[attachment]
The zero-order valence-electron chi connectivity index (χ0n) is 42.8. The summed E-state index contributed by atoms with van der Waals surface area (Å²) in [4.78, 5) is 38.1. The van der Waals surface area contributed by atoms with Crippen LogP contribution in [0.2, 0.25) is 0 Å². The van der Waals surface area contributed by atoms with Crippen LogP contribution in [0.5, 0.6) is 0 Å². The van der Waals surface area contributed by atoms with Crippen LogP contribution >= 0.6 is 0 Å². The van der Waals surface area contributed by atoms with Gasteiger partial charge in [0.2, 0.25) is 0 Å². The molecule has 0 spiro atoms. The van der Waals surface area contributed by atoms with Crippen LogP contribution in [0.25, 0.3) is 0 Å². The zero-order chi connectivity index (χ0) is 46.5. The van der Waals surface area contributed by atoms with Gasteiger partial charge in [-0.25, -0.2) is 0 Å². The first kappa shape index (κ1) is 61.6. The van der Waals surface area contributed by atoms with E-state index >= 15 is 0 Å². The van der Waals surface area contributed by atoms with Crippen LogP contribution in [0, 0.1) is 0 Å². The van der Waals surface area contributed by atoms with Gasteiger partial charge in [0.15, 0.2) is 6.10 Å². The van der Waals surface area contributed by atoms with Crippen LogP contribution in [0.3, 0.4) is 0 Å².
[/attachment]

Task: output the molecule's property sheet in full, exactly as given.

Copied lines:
The zero-order valence-electron chi connectivity index (χ0n) is 42.8. The summed E-state index contributed by atoms with van der Waals surface area (Å²) in [4.78, 5) is 38.1. The van der Waals surface area contributed by atoms with Crippen LogP contribution in [0.2, 0.25) is 0 Å². The van der Waals surface area contributed by atoms with Crippen LogP contribution in [0.5, 0.6) is 0 Å². The van der Waals surface area contributed by atoms with Crippen LogP contribution >= 0.6 is 0 Å². The van der Waals surface area contributed by atoms with Gasteiger partial charge in [0.2, 0.25) is 0 Å². The molecule has 0 spiro atoms. The van der Waals surface area contributed by atoms with Crippen LogP contribution in [0.25, 0.3) is 0 Å². The zero-order chi connectivity index (χ0) is 46.5. The van der Waals surface area contributed by atoms with Gasteiger partial charge in [-0.25, -0.2) is 0 Å². The first kappa shape index (κ1) is 61.6. The van der Waals surface area contributed by atoms with E-state index >= 15 is 0 Å². The van der Waals surface area contributed by atoms with Crippen LogP contribution in [0, 0.1) is 0 Å². The van der Waals surface area contributed by atoms with Gasteiger partial charge in [0.15, 0.2) is 6.10 Å². The van der Waals surface area contributed by atoms with Crippen LogP contribution in [0.3, 0.4) is 0 Å².